Our trip to Thailand started out with a family friend of ours who met my parents 20 years ago in bangkok. Since then my mom has frequented thailand multiple times and created a very strong connection with the country and I would go so far as to say it’s her favorite place to visit. Naranon or just Non has taken my mom all over thailand in his new jet black Toyota Camry. We’ve sent other family friends to visit him and his wife Umpai and everybody always comes back with nothing but amazing things to say about them both. With that being said, we have nothing but amazing things to say about Non as well.
I had never met him before so when he picked us up at the airport it was really nice to finally put a face with the name.
He dropped us off at our little garden oasis hostel in bangkok and told us we would all have dinner together the next night. Once Caro and I got settled we ventured out to grab some authentic pad Thai from a street vendor and celebrated our arrival with a couple cold Chang beers.
We could see all the protest spots throughout Bangkok and where the roads have been blocked off but from what Non told us, it was calm on the surface but underneath it all was as crazy and unruly as ever. We where only in Bangkok for 2 nights so our time was limited. We went to a crazy market close to our hostel and that night Non took us out to dinner on the waterfront which was probably something we wouldn’t of found on our own. It was a quick visit into Bangkok and we wish we would have spent more time there. The next day we planned to meet up with one of Caro’s college friends Chris Kelly and his girlfriend Desire at the airport to travel the rest of thailand together.
We flew into Chiang mai and stayed at a place called “seven brothers”. The place is phenomenal and the guy Lester who runs and owns the hotel is somewhat of a legend in those parts of the world.
On a side note, Chris had told us he was going to propose to Des a month or two prior so he was constantly looking for the prime opportunity and Caro and I had to keep our lips shut until that moment came. So…we checked out some temples in town and sat down with a couple monks who were volunteering there time to talk with us about various different subjects. It’s called “monk chat” and it’s basically an opportunity for us to get to know and understand a day in the life of a monk and it gives them a chance to ask us questions and learn about our culture. We asked the typical questions you’d want to ask a monk like…. “Do you have Facebook? What do you think about when you meditate? Could we become monks? What do you do when you see other monks breaking the rules?” Y’know, things like that. We received some pretty funny answers and asked if he wanted to know anything about us. He did, and the only two questions he asked were. “Are there gangsters in Los Angeles? And do you want to be friends on Facebook?” To tell you the truth we were not expecting that and had a good laugh over it. We walked around through the markets and stores and experienced a legit tuk tuk ride home.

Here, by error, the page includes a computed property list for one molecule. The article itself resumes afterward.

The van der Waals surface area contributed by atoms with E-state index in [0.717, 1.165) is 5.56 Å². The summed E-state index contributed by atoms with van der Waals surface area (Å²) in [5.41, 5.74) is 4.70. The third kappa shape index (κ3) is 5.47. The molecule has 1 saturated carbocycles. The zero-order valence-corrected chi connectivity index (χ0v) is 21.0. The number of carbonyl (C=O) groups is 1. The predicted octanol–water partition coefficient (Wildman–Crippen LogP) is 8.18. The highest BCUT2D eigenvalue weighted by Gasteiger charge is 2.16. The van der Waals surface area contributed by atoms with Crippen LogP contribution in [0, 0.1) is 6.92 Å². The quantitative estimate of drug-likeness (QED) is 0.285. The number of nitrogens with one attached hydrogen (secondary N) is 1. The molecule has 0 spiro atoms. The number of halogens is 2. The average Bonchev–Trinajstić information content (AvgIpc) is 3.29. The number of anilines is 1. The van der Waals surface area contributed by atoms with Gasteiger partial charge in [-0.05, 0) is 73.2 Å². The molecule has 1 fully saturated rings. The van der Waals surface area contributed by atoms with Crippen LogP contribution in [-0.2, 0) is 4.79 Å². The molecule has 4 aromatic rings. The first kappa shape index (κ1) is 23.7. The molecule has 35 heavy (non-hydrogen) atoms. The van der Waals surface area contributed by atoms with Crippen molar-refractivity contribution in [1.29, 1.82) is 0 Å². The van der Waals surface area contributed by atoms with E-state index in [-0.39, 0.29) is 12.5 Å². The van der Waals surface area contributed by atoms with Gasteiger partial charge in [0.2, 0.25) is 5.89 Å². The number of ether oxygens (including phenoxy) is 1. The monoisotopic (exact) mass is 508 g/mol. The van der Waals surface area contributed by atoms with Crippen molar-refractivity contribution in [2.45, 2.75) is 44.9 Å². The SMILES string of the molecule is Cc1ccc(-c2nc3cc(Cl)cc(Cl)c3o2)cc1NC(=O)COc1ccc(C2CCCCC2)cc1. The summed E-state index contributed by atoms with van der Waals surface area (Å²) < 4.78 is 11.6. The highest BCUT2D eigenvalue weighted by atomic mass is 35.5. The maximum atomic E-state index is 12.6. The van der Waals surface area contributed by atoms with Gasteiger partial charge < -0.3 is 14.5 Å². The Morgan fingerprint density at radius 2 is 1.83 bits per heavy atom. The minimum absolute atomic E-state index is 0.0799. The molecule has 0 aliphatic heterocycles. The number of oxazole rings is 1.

Seeing some elephants were on all of our lists and from hearing about my moms extensive experience with them we had to make a visit to one of the camps. We opted out of riding elephants and decided to go somewhere a little different. We ended up going to the Elephant Nature Park which specializes in rescuing elephants from illegal logging companies in Laos and Burma that use the elephants for hard labor or elephants that need rescue from tourist traps like street begging.These elephants have heart breaking stories from logging accidents that break their hips and legs, to brutal mahouts that whip the eyes until they move and ultimately blind the elephants. The stories are horrific.The conditions of some of the elephants is pretty much the worst you could imagine. It’s heart breaking and you really can’t help but want to support the rescuing efforts.
So what this nature park does is pay up to 10,000 usd for one elephant and gets them to the nature park and treat their injuries as best they can and give them a better life. They’re free to roam around on a couple hundred acres of land and they’re never ridden. The tourists come in and pay x amount to walk around the park freely with them. We could walk all around the park and feed them and bathe them and just kind of hang out with them for the day. It’s the exact opposite lifestyle of what they’re used to and you can see the smiles on their faces. They get showered with love and food all day long. It’s a really special place and they’ve done a great job in taking care of these truly amazing creatures. Over the last couple years they’ve acquired almost 40 elephants. If you have a chance to go here, definitely go. If your interested in staying there for a little longer, you can stay at the facility and help prepare their food and volunteer for as long as you want.